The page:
Here’s a sampling of what’s arrived in the last couple of months. Most of them would make good summer reads: the first takes place on a river rafting trip, one is set in the Malibu surf scene of the 70s, four have foreign settings, and another describes a cross-country trip taken by an eccentric 12-year-old.
Elizabeth Hyde has set In the Heart of the Canyon on a river rafting trip through the Grand Canyon. The characters include 27-year-old Peter, looking for a hookup, a Mormon family, a teenage girl with body issues, a Harvard professor in her fifties, a history buff, and a couple in their seventies who are seasoned river rafters. According to Publishers Weekly “A stray dog joins the gang as bouts with heatstroke, festering open wounds and capsizing boats threaten to sabotage the adventure, though these seem tame compared to the surprise that hits downriver. The novel succeeds as both a study of strangers striving toward a common goal and as a suspenseful drama filled with angst and humanity. Hyde outshines herself with this wild ride.”
Alia Yunis’ The Night Counter is a twist on the Scheherazade story. In this case, the 85-year-old main character has spent 1,001 nights telling stories to Scheherazade, but knows that she’ll die when the last one is told. From the Barnes & Noble synopsis: “But between tonight and night 1,001, Fatima has a few loose ends to tie up. She must find a wife for her openly gay grandson, teach Arabic (and birth control) to her 17-year-old great-granddaughter, make amends with her estranged husband, and decide which of her troublesome children should inherit her family’s home in Lebanon—a house she herself has not seen in nearly 70 years. All this while under the surveillance of two bumbling FBI agents eager to uncover Al Qaeda in Los Angeles.”
Norman Ollestad’s Crazy for the Storm: a Memoir of Survival is his account of growing up with his father, a demanding, fearless athlete and ex-child actor and FBI agent, who expected the same toughness in his son from an early age. His father’s training would put the younger Norman to the test when, at age 11, he was the lone survivor of a light plane crash in the San Gabriel Mountains. Check out the Amazon video interview with the author, which includes historic news footage of Norman after the crash. Set in the surf culture of 70s Malibu and Mexico, this memoir has been called breathtaking, gripping, engrossing.
Steven Galloway’s The Cellist of Sarajevo is told in four voices, all connected by a mortar strike that kills 22 people. From the Barnes & Noble website: “Standing at his window on May 27, 1992, the cellist has no idea what is about to happen. The mortar that falls in front of his apartment building kills 22 of his friends and neighbors as they wait in line for bread, and in a moment, his world is horribly diminished. In mute defiance of the danger of doing so, he carries his instrument to the very place where the mortar exploded and plays. His intention is to play for 22 days — one day for each person killed — if he survives that long.”
Reif Larsen’s The Selected Works of T. S. Spivet is a debut novel with a 12-year-old genius cartographer as its central character. T.S. sets off on an epic journey from his hom ein Montana to accept the Baird Award at the Smithsonian, and obsessively maps, charts and illustrates his adventure. Stephen King says “it combines Mark Twain, Thomas Pynchon, and Little Miss Sunshine. Good novels entertain; great ones come as a gift to readers who are lucky enough to find them. This book is a treasure.” For a short video containing an introduction to the look of the book’s illustrations (which are also the work of the author), click here.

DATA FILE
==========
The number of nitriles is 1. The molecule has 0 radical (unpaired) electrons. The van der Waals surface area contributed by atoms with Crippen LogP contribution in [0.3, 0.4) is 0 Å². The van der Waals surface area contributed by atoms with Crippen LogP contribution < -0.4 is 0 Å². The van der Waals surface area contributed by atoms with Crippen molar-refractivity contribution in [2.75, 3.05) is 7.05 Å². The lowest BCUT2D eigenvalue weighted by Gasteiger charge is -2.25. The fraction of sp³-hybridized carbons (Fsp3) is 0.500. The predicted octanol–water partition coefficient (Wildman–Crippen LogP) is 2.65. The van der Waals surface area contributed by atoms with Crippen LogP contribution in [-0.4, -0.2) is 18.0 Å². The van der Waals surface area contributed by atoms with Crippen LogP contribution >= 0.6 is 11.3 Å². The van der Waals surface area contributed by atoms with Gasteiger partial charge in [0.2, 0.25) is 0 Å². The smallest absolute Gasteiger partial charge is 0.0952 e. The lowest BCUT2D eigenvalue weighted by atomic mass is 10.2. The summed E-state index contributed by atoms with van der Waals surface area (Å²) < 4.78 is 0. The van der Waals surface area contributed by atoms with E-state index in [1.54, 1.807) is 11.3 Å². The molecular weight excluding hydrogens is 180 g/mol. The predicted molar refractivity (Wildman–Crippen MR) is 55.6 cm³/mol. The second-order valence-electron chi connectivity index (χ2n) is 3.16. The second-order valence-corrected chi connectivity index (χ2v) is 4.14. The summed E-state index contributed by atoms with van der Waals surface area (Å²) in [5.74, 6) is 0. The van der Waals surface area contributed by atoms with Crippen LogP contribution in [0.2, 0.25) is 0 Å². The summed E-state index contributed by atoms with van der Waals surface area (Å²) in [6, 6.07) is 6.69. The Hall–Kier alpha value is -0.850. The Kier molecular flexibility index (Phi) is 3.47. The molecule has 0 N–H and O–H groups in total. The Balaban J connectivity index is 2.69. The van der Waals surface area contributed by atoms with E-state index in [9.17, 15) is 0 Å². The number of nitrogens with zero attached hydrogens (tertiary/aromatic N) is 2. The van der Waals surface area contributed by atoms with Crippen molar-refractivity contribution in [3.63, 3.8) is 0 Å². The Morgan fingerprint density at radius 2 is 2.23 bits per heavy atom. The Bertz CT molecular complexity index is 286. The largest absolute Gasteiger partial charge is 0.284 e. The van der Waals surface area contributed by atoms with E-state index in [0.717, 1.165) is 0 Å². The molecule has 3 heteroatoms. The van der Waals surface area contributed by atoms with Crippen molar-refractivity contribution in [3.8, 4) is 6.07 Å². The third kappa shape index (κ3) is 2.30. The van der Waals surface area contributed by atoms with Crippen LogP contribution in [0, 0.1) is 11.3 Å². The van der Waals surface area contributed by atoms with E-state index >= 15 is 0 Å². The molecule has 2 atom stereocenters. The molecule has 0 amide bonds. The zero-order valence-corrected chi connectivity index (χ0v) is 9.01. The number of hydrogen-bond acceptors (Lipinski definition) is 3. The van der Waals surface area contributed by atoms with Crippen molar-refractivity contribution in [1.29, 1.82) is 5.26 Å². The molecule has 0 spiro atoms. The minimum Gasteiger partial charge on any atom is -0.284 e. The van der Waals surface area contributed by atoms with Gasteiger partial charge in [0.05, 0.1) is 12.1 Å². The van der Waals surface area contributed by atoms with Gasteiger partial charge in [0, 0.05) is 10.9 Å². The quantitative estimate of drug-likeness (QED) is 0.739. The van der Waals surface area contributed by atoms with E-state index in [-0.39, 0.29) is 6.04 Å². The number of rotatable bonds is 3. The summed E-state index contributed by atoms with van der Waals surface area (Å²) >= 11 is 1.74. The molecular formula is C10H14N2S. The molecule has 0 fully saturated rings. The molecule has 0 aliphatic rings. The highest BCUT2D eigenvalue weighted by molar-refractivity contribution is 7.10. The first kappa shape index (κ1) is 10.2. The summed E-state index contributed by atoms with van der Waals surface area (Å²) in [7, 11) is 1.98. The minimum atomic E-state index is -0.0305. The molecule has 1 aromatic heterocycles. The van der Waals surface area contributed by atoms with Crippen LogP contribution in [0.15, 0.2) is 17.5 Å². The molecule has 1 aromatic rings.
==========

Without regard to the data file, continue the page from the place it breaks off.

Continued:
Political essayist Ali Sethi’s debut novel The Wish Maker takes place in modern Pakistan, and centers on two cousins. The story alternates between the early 90s (about the time that Benazir Bhutto was deposed) and post-9/11. Publishers Weekly says “The political background frames Sethi’s complex narrative, but the primary focus is on the family’s relatively privileged-and often as argumentative as it is loving-household, providing Western readers with an insider’s atmospheric take on a culture and a country much in the news these days.” Scroll down on the Amazon page for The Wish Maker to read an interview with the author, who was 23 when he wrote the book.
Another story focusing on close relatives in a faraway place, Lisa See’s Shanghai Girls is set in “the Paris of Asia” n 1937. Two sisters, May and Pearl, live a glamorous life until their father tells them he’s sold them off to California suitors to pay off his debts. They make the perilous trek from Shanghai, under attack by the Japanese across the Pacific to Los Angeles. Booklist says “The tortuous route they take to first avoid, then accept, and finally embrace their abrupt fall from grace is rife with the most heinous tragedies—rape and murder, betrayal and abandonment, poverty and servitude. Through it all, one thing ensures their survival: the sisters are tenaciously devoted to each other, though time and events will strain this loyalty nearly to the point of destruction. Examining the chains of friendship within the confines of family, See’s kaleidoscopic saga transits from the barbaric horrors of Japanese occupation to the sobering indignities suffered by foreigners in 1930s Hollywood while offering a buoyant and lustrous paean to the bonds of sisterhood.”
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